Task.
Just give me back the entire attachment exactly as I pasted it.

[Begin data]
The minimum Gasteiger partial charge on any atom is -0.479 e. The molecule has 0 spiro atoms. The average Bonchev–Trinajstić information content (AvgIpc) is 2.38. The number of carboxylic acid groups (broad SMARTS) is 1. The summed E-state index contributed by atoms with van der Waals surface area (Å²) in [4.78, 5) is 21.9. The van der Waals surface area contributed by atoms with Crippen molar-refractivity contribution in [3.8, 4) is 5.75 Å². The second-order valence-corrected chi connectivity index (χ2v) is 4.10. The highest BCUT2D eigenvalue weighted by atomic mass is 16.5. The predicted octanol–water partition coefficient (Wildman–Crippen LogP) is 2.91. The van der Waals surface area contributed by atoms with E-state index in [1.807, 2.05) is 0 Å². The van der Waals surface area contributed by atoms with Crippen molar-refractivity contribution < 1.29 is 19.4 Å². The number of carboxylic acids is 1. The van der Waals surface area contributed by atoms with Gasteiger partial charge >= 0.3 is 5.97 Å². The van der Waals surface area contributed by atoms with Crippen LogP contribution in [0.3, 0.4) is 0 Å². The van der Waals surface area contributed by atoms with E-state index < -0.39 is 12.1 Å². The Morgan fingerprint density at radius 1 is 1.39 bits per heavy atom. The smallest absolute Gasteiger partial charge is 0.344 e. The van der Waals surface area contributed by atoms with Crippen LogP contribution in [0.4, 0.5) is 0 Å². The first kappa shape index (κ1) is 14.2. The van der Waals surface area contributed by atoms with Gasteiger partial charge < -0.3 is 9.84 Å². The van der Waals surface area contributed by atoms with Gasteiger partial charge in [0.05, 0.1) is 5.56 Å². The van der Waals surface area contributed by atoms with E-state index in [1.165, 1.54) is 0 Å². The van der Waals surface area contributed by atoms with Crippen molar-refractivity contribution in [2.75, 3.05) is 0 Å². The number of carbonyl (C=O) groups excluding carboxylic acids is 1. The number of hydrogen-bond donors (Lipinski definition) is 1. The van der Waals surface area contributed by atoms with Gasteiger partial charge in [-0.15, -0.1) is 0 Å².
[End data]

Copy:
The minimum Gasteiger partial charge on any atom is -0.479 e. The molecule has 0 spiro atoms. The average Bonchev–Trinajstić information content (AvgIpc) is 2.38. The number of carboxylic acid groups (broad SMARTS) is 1. The summed E-state index contributed by atoms with van der Waals surface area (Å²) in [4.78, 5) is 21.9. The van der Waals surface area contributed by atoms with Crippen molar-refractivity contribution in [3.8, 4) is 5.75 Å². The second-order valence-corrected chi connectivity index (χ2v) is 4.10. The highest BCUT2D eigenvalue weighted by atomic mass is 16.5. The predicted octanol–water partition coefficient (Wildman–Crippen LogP) is 2.91. The van der Waals surface area contributed by atoms with E-state index in [1.807, 2.05) is 0 Å². The van der Waals surface area contributed by atoms with Crippen molar-refractivity contribution < 1.29 is 19.4 Å². The number of carboxylic acids is 1. The van der Waals surface area contributed by atoms with Gasteiger partial charge >= 0.3 is 5.97 Å². The van der Waals surface area contributed by atoms with Crippen LogP contribution in [0.3, 0.4) is 0 Å². The van der Waals surface area contributed by atoms with E-state index < -0.39 is 12.1 Å². The Morgan fingerprint density at radius 1 is 1.39 bits per heavy atom. The smallest absolute Gasteiger partial charge is 0.344 e. The van der Waals surface area contributed by atoms with Crippen LogP contribution in [0.4, 0.5) is 0 Å². The first kappa shape index (κ1) is 14.2. The van der Waals surface area contributed by atoms with Gasteiger partial charge < -0.3 is 9.84 Å². The van der Waals surface area contributed by atoms with Gasteiger partial charge in [0.05, 0.1) is 5.56 Å². The van der Waals surface area contributed by atoms with E-state index in [1.165, 1.54) is 0 Å². The van der Waals surface area contributed by atoms with Crippen molar-refractivity contribution in [2.75, 3.05) is 0 Å². The number of carbonyl (C=O) groups excluding carboxylic acids is 1. The number of hydrogen-bond donors (Lipinski definition) is 1. The van der Waals surface area contributed by atoms with Gasteiger partial charge in [-0.15, -0.1) is 0 Å².